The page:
The launch seemed to be flawless, however at the end of the day on August 22, Arianespace, which managed the mission, announced that "complementary observations gathered after separation of the Galileo FOC M1 satellites on Soyuz Flight VS09 have highlighted a discrepancy between targeted and reached orbit. Investigations are underway. More information will be provided after a first flight data analysis to be completed on August 23, 2014."
Radar observations showed that three objects from the launch were in a 13,720 by 25,920-kilometer orbit with an inclination 49.7 degrees toward the Equator. Galileo FOC M1 No. 5 and No. 6 satellites (a.k.a. Doresa and Milena) were the first of 22 operational satellites scheduled to be inserted into a 23,522-kilometer orbit with an inclination 55.04 degrees toward the Equator.
The European Space Agency, ESA, then announced that "following the announcement made by Arianespace on the anomalies of the orbit injection of the Galileo satellites, the teams of industries and agencies involved in the early operations of the satellites are investigating the potential implications on the mission. Both satellites have been acquired and are safely controlled and operated from ESOC, ESA's Operations Centre in Darmstadt, Germany. Further information on the status of the satellites will be made available after the preliminary analysis of the situation."
Peculiarly, during the live coverage launch, observers noticed wrong speed readings displayed along the visualizations of the launch. It seemed that its altitude parameters were fed into the speed channel. Speed parameters were dropped from screen during later part of orbital insertion. Still, all reports from mission control confirmed normal flight and the Arianespace declared the mission success shortly after the separation of the satellites.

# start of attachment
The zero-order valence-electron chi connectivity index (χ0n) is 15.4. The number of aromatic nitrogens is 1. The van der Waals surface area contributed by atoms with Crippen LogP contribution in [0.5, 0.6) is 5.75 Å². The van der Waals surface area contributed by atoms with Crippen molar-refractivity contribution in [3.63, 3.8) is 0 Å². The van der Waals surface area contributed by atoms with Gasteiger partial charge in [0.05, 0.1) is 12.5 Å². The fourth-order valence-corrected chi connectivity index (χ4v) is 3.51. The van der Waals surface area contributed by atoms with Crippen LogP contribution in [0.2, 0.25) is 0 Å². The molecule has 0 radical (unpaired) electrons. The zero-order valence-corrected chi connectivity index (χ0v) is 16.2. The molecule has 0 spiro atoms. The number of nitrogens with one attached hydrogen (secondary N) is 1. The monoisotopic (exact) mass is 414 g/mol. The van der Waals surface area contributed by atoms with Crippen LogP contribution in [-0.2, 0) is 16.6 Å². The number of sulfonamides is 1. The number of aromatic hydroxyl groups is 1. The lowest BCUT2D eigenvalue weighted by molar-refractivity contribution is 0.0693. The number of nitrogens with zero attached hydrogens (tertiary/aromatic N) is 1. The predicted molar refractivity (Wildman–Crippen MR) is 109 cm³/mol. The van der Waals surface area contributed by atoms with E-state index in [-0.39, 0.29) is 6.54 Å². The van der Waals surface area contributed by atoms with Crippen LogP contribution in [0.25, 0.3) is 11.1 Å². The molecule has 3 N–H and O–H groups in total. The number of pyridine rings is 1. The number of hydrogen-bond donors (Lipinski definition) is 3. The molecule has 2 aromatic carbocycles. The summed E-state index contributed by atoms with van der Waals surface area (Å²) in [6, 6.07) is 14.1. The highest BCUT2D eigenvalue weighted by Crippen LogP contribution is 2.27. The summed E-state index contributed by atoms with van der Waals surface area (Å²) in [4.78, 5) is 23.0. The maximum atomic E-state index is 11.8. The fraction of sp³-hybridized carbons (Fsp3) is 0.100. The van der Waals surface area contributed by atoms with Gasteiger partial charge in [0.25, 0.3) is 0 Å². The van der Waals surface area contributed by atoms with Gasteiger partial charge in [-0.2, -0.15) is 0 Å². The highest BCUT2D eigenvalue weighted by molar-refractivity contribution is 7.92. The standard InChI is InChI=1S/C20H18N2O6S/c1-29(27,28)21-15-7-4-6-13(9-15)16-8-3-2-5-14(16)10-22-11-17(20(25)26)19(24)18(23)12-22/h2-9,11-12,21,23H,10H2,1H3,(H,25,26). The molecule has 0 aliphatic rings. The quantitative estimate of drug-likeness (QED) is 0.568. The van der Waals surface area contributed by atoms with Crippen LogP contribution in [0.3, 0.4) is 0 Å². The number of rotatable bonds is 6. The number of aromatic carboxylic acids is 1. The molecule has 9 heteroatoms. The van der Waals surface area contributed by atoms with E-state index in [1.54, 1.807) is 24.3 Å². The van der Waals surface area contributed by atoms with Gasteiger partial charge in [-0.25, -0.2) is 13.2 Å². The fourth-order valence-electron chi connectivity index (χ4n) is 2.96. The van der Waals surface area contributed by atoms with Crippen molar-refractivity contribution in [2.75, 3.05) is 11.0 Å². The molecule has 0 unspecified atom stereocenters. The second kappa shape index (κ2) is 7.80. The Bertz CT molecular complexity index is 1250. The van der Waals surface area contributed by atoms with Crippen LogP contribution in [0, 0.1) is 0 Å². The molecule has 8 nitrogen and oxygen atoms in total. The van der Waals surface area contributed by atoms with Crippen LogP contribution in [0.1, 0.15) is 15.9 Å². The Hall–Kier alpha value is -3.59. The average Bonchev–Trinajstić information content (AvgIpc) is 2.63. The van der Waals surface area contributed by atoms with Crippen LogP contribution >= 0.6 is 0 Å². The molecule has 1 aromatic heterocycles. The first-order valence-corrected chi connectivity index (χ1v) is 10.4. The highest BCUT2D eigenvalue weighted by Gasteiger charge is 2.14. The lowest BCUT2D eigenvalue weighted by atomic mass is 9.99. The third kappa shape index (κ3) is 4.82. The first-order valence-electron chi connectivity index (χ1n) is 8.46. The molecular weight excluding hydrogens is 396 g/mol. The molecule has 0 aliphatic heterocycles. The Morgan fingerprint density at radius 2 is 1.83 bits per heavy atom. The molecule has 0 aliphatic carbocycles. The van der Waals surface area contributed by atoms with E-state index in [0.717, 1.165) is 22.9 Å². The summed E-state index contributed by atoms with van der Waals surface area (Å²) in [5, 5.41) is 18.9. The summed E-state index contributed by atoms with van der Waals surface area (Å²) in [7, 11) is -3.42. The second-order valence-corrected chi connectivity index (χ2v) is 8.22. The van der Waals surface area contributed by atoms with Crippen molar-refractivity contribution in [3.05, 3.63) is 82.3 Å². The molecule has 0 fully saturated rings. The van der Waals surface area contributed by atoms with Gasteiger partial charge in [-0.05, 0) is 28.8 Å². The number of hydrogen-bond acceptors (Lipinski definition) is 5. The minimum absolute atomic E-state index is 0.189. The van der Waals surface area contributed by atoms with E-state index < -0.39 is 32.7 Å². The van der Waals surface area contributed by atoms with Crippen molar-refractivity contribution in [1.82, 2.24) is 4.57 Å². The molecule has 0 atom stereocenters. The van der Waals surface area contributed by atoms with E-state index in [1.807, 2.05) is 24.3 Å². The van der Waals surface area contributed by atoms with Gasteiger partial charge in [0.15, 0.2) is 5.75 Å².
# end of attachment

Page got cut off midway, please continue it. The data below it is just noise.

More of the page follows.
Multiple independent sources analyzing the situation suggested that the Fregat upper stage had fired its engine for the right duration, however the stage's orientation in space during the second or both maneuvers had probably been wrong. According to Jonathan McDowell, an astronomer at the Harvard-Smithsonian Center for Astrophysics and a veteran space historian, the Fregat's angular orientation error during the engine firing could reach as much as 145 degrees.
According to industry sources, an investigation commission was formed in Moscow to look into the botched launch. Sources at RKTs Progress, the developer of the Soyuz rocket, and NPO Lavochkin, the developer of the Fregat upper stage, indicated that telemetry from the launch had showed normal performance of their respective systems.
The liftoff and first part of the mission proceeded nominally, leading to release of the satellites according to the planned timetable, and reception of signals from the satellites. It was only a certain time after the separation of the satellites that the ongoing analysis of the data provided by the telemetry stations operated by the European Space Agency (ESA) and the French space agency CNES showed that the satellites were not in the expected orbit.
The targeted orbit was circular, inclined at 55 degrees with a semi major axis of 29,900 kilometers. The satellites are now in an elliptical orbit, with excentricity of 0.23, a semi major axis of 26,200 km and inclined at 49.8 degrees.
Both the Fregat upper stage and the two satellites are in a stable condition and position that entails absolutely no risk for people on the ground. The residual propellants on the Fregat stage have been purged and the stage was depressurized normally.
According to the initial analyses, an anomaly is thought to have occurred during the flight phase involving the Fregat upper stage, causing the satellites to be injected into a noncompliant orbit.
Studies and data analyses are continuing in Kourou, French Guiana, and at Arianespace headquarters in Evry, near Paris, under the direction of Stéphane Israël, Chairman and CEO of Arianespace, in conjunction with the Russian partners in the Soyuz in French Guiana program (Russian space agency Roscomos and the manufacturers RKTs Progress and NPO Lavochkin, as well as Arianespace's customer ESA and its industrial partners, to determine the scope of the anomaly and its impact on the mission.